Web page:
Medliorate

Improving medical students

Tempered Expectations of Care

Posted by medliorator on March 18, 2009

By Sarah Averill

How should you handle patients who don’t want to follow your medical advice? How should we deal with the negative emotions that some of them will inevitably bring out in us? What does respect for patients look like? And what should we expect — if anything — from our patients?

One of the most jarring experiences in medical school is hearing doctors denigrate patients… “You are probably too young to have watched the TV show ‘All in the Family’, but this woman is a Meathead, just like Archie’s son-in-law. She’s not going to listen. I don’t know why she’s here.”

… I come from a long line of “meatheads,” people who want to come to their own conclusions about what diagnoses they will accept and what medicine they want to swallow.

labeling your patients and speaking disrespectfully of them can lead to all sorts of bias, set up negative expectations, and lead to suboptimal care. We can easily forget that the patient’s wishes are consummate. It is the patient’s right to refuse treatment — even to refuse being “labeled” with a diagnosis. We too easily forget that disease labels can have devastating consequences for patients. It is our responsibility to respectfully, and patiently, help them understand why we think they may have a particular disease and why what we are offering them — a name for their suffering, and something to relieve it, such as drugs, surgery, physical therapy — may prove beneficial.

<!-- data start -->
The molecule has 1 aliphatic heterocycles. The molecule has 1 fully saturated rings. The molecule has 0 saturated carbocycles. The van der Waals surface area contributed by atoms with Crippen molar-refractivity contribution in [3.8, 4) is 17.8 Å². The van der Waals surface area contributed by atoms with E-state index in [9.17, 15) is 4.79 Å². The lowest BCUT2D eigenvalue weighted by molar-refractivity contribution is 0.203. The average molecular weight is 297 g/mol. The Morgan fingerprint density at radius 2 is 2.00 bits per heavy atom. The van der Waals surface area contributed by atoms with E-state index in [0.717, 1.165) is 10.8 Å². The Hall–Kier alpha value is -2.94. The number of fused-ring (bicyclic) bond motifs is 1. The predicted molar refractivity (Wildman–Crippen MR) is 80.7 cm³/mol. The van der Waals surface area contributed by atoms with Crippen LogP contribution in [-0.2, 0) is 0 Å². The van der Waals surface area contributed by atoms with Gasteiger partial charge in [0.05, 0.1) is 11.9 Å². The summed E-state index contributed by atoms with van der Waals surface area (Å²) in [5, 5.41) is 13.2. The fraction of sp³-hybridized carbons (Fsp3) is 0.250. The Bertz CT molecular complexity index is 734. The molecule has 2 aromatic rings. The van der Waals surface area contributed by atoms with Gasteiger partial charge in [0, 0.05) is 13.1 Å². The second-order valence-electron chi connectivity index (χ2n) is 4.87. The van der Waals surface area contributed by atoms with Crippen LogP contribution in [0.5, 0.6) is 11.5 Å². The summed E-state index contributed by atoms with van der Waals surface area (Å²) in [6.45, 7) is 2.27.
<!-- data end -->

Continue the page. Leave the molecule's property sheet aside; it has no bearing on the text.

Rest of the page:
Honor Your Mother and Other “Meathead” Patients [The Differential]

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